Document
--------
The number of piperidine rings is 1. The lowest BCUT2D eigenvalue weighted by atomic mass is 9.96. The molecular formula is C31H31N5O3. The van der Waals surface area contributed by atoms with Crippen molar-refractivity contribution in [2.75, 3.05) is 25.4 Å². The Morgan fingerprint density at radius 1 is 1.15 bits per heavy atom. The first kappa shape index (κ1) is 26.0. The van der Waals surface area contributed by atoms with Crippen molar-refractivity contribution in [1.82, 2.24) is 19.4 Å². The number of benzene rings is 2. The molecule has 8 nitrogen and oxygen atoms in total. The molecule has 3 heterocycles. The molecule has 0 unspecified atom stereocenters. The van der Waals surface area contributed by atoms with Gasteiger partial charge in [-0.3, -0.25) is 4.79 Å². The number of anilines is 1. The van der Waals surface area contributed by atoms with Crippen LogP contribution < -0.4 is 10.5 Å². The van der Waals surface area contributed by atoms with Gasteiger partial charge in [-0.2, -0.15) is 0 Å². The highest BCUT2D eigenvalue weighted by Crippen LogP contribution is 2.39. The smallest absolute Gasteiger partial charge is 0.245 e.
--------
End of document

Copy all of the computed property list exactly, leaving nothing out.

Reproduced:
The number of piperidine rings is 1. The lowest BCUT2D eigenvalue weighted by atomic mass is 9.96. The molecular formula is C31H31N5O3. The van der Waals surface area contributed by atoms with Crippen molar-refractivity contribution in [2.75, 3.05) is 25.4 Å². The Morgan fingerprint density at radius 1 is 1.15 bits per heavy atom. The first kappa shape index (κ1) is 26.0. The van der Waals surface area contributed by atoms with Crippen molar-refractivity contribution in [1.82, 2.24) is 19.4 Å². The number of benzene rings is 2. The molecule has 8 nitrogen and oxygen atoms in total. The molecule has 3 heterocycles. The molecule has 0 unspecified atom stereocenters. The van der Waals surface area contributed by atoms with Gasteiger partial charge in [-0.3, -0.25) is 4.79 Å². The number of anilines is 1. The van der Waals surface area contributed by atoms with Crippen LogP contribution < -0.4 is 10.5 Å². The van der Waals surface area contributed by atoms with Gasteiger partial charge in [-0.2, -0.15) is 0 Å². The highest BCUT2D eigenvalue weighted by Crippen LogP contribution is 2.39. The smallest absolute Gasteiger partial charge is 0.245 e.